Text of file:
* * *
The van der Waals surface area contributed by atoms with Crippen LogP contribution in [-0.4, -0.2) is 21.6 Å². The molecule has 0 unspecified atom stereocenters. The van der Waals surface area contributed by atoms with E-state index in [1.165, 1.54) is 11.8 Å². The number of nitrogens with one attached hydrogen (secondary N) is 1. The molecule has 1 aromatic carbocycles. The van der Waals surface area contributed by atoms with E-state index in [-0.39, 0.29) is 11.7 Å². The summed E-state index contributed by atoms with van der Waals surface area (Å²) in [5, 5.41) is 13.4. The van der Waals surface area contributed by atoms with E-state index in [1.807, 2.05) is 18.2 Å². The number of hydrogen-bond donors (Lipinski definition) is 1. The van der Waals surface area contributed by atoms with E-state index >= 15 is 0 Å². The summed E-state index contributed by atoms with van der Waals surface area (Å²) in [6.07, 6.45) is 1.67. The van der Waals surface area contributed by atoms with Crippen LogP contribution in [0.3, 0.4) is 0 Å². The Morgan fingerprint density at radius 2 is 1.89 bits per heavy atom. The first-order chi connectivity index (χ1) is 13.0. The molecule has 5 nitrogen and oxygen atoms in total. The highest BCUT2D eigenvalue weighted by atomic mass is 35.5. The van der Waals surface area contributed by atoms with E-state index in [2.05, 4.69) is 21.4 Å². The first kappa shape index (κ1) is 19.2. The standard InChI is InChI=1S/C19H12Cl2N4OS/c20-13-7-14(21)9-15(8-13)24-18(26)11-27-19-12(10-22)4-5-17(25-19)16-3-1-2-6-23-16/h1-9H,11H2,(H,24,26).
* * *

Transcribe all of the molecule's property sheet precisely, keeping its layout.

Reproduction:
The van der Waals surface area contributed by atoms with Crippen LogP contribution in [-0.4, -0.2) is 21.6 Å². The molecule has 0 unspecified atom stereocenters. The van der Waals surface area contributed by atoms with E-state index in [1.165, 1.54) is 11.8 Å². The number of nitrogens with one attached hydrogen (secondary N) is 1. The molecule has 1 aromatic carbocycles. The van der Waals surface area contributed by atoms with E-state index in [-0.39, 0.29) is 11.7 Å². The summed E-state index contributed by atoms with van der Waals surface area (Å²) in [5, 5.41) is 13.4. The van der Waals surface area contributed by atoms with E-state index in [1.807, 2.05) is 18.2 Å². The number of hydrogen-bond donors (Lipinski definition) is 1. The van der Waals surface area contributed by atoms with E-state index >= 15 is 0 Å². The summed E-state index contributed by atoms with van der Waals surface area (Å²) in [6.07, 6.45) is 1.67. The van der Waals surface area contributed by atoms with Crippen LogP contribution in [0.3, 0.4) is 0 Å². The Morgan fingerprint density at radius 2 is 1.89 bits per heavy atom. The first-order chi connectivity index (χ1) is 13.0. The molecule has 5 nitrogen and oxygen atoms in total. The highest BCUT2D eigenvalue weighted by atomic mass is 35.5. The van der Waals surface area contributed by atoms with E-state index in [2.05, 4.69) is 21.4 Å². The first kappa shape index (κ1) is 19.2. The standard InChI is InChI=1S/C19H12Cl2N4OS/c20-13-7-14(21)9-15(8-13)24-18(26)11-27-19-12(10-22)4-5-17(25-19)16-3-1-2-6-23-16/h1-9H,11H2,(H,24,26).